Tips on Declogging Tub and Floor Drains

Tips on Declogging Tub and Floor Drains

Did you know that having a clogged drain can mean that your home can experienced sewage flood? The big pipe of your plumbing system is responsible for carrying the wastewater from your home to the main sewer line. When this line becomes clogged or overloaded, then you are facing the condition of a backed up sewage that can flow to the lowest available drain in your home; the floor drain. So how can you unclog tub and floor drains?

Tub Drains

It is a very rare occurrence for tubs to be clogged overnight. Normally, it takes some time for the blockage to accumulate with the efficiency of the tub drain becoming less efficient every day. This is not a hopeless case though as long as you know the proper way to do it.

Begin by unscrewing the screen cover from the tub drain so you can fish out any soap scum and hair accumulation. When there is a pop-up drain, simply raise the lever to move it to the open position and grab the stopper to pull it out of the drain hole. Clean the stopper thoroughly.

If this does not restore drain functionality, you can start using a plunger. Make sure that you cover the overflow plate using a wet rag before plunging. After a couple of plunges and the drain remains sluggish, you can move to using a cable auger.

To use the cable auger, you have to remove the overflow plate. Feed around 30 inches of the cable into the overflow tube. Continue to crank the handle to push the cable forward until you reach the blockage. You will know this when you feel a bit of resistance. Do not stop there, continue to crank the auger to break through the blockage.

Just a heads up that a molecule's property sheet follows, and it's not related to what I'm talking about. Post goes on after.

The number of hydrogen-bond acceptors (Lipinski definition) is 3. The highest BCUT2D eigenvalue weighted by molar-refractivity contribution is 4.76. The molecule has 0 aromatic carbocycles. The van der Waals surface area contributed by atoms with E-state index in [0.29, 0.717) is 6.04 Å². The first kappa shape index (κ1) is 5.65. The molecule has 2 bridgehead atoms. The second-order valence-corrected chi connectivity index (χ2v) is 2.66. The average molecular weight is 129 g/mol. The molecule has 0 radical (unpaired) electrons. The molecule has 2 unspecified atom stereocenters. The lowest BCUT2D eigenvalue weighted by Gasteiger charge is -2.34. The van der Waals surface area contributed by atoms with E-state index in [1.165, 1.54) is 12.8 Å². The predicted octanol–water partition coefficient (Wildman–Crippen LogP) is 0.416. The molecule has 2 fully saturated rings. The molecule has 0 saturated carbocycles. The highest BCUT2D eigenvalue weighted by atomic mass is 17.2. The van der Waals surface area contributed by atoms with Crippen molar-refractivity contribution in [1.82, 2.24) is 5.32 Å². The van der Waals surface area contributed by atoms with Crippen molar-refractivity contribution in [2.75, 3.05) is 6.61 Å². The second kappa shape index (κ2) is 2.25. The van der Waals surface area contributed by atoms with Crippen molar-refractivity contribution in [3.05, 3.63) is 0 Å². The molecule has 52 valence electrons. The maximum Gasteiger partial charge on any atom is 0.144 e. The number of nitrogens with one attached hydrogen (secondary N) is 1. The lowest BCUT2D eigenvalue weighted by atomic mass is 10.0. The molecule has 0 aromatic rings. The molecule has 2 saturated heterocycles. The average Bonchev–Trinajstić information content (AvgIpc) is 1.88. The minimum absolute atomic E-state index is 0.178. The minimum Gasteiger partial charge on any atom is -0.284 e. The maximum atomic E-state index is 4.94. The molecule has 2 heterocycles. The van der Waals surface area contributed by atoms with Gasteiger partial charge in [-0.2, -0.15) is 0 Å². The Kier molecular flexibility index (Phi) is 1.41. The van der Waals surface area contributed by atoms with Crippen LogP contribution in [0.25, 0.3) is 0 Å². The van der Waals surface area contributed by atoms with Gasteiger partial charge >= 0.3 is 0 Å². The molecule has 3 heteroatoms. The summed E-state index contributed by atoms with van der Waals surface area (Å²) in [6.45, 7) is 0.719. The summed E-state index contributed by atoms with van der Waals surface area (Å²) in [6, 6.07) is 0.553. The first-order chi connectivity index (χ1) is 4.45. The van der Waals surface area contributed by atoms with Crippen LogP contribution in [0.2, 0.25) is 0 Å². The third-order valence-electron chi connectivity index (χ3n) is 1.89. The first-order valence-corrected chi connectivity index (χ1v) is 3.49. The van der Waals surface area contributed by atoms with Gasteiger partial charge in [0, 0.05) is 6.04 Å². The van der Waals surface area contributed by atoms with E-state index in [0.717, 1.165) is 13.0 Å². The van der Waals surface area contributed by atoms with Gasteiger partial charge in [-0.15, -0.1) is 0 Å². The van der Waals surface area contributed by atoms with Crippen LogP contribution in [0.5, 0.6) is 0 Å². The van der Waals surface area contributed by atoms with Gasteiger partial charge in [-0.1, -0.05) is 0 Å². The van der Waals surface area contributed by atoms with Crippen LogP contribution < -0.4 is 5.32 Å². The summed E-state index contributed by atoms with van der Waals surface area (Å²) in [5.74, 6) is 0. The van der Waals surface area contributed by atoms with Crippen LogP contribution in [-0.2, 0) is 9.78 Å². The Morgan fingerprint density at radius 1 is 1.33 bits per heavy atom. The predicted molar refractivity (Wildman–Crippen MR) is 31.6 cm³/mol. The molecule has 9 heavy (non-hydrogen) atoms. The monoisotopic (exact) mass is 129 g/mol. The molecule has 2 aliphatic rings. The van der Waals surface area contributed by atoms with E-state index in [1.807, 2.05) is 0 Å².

Once you have done this carefully retrieve the cable and proceed by running several gallons of hot water into the drain. Make sure that you properly replace the overflow plate.

Floor Drains

Clearing floor drains can be quite challenging. One of the best ways to do it is with a power auger. Make sure that you feed several feet of cable into the drainpipe. Continue to do this until a resistance is reached.

When this happens, stop the motor and begin a reverse rotation for a few feet. Turn the motor back on in a clockwise rotation for a couple of feet to feed it down the drain. Do this back and forth process until the blockage is cleared. Retrieve the cable and proceed by flushing out the drain using a couple of buckets of hot water.

If the drain remains sluggish, run the power auger again for about two feet directly into the trap.Make sure that you wrap the threads of the cleanout plug with Teflon tape before replacing it. If the cleanout plug is not replaced there is a possibility that toxic sewer gases can get into your home.

It is important to realize that floor drains will collect tremendous amounts of laundry lint, soap scum, and greasy bacteria over time. These waste often line the length of the drainpipe in crystallize form. To successfully remove these types of tough blockage more power is needed. This is why power auger is preferred over hand-cranked ones. It is ideal for the power auger to have at least 50 feet of cable to ensure that it has enough reach.

To ensure that you have no difficulty in removing the plug, use a wrench. Removing the strainer covering the drain hole allows you to sidestep the trap and directly feed the cable down into the drainpipe. What if there is no cleanout plug? Then you will have to do it via the trap, which is just as efficient, but a bit more difficult.

If these tips do not unclog your drains, then you must seriously consider calling Scott English Plumbing to help solve your plumbing problems.